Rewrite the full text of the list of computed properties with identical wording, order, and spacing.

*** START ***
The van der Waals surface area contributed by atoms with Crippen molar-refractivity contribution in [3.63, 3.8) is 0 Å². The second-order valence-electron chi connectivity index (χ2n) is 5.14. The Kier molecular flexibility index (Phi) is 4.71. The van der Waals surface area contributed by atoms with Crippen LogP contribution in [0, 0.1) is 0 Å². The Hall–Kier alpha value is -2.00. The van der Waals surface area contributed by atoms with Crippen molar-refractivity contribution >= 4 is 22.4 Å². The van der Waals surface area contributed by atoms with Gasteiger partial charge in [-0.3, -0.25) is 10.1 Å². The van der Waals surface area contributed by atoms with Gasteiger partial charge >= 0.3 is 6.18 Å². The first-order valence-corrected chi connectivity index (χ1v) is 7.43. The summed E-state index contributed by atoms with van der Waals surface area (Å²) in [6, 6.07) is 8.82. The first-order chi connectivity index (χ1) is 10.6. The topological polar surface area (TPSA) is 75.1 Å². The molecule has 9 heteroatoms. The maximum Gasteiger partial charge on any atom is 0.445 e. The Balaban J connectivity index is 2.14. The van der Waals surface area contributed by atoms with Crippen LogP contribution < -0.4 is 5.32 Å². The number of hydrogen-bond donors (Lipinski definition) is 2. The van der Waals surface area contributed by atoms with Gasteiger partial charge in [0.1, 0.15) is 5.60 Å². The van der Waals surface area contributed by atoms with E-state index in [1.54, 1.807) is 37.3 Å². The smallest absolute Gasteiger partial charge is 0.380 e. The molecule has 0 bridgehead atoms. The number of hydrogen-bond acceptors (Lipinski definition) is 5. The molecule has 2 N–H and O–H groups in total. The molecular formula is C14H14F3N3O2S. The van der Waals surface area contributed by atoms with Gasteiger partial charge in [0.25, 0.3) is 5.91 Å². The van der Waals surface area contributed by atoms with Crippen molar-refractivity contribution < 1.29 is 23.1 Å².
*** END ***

The van der Waals surface area contributed by atoms with Crippen molar-refractivity contribution in [3.63, 3.8) is 0 Å². The second-order valence-electron chi connectivity index (χ2n) is 5.14. The Kier molecular flexibility index (Phi) is 4.71. The van der Waals surface area contributed by atoms with Crippen LogP contribution in [0, 0.1) is 0 Å². The Hall–Kier alpha value is -2.00. The van der Waals surface area contributed by atoms with Crippen molar-refractivity contribution >= 4 is 22.4 Å². The van der Waals surface area contributed by atoms with Gasteiger partial charge in [-0.3, -0.25) is 10.1 Å². The van der Waals surface area contributed by atoms with Gasteiger partial charge >= 0.3 is 6.18 Å². The first-order valence-corrected chi connectivity index (χ1v) is 7.43. The summed E-state index contributed by atoms with van der Waals surface area (Å²) in [6, 6.07) is 8.82. The first-order chi connectivity index (χ1) is 10.6. The topological polar surface area (TPSA) is 75.1 Å². The molecule has 9 heteroatoms. The maximum Gasteiger partial charge on any atom is 0.445 e. The Balaban J connectivity index is 2.14. The van der Waals surface area contributed by atoms with Crippen LogP contribution < -0.4 is 5.32 Å². The number of hydrogen-bond donors (Lipinski definition) is 2. The van der Waals surface area contributed by atoms with Gasteiger partial charge in [0.1, 0.15) is 5.60 Å². The van der Waals surface area contributed by atoms with E-state index in [1.54, 1.807) is 37.3 Å². The smallest absolute Gasteiger partial charge is 0.380 e. The molecule has 0 bridgehead atoms. The number of hydrogen-bond acceptors (Lipinski definition) is 5. The molecule has 2 N–H and O–H groups in total. The molecular formula is C14H14F3N3O2S. The van der Waals surface area contributed by atoms with Gasteiger partial charge in [0.25, 0.3) is 5.91 Å². The van der Waals surface area contributed by atoms with Crippen molar-refractivity contribution < 1.29 is 23.1 Å².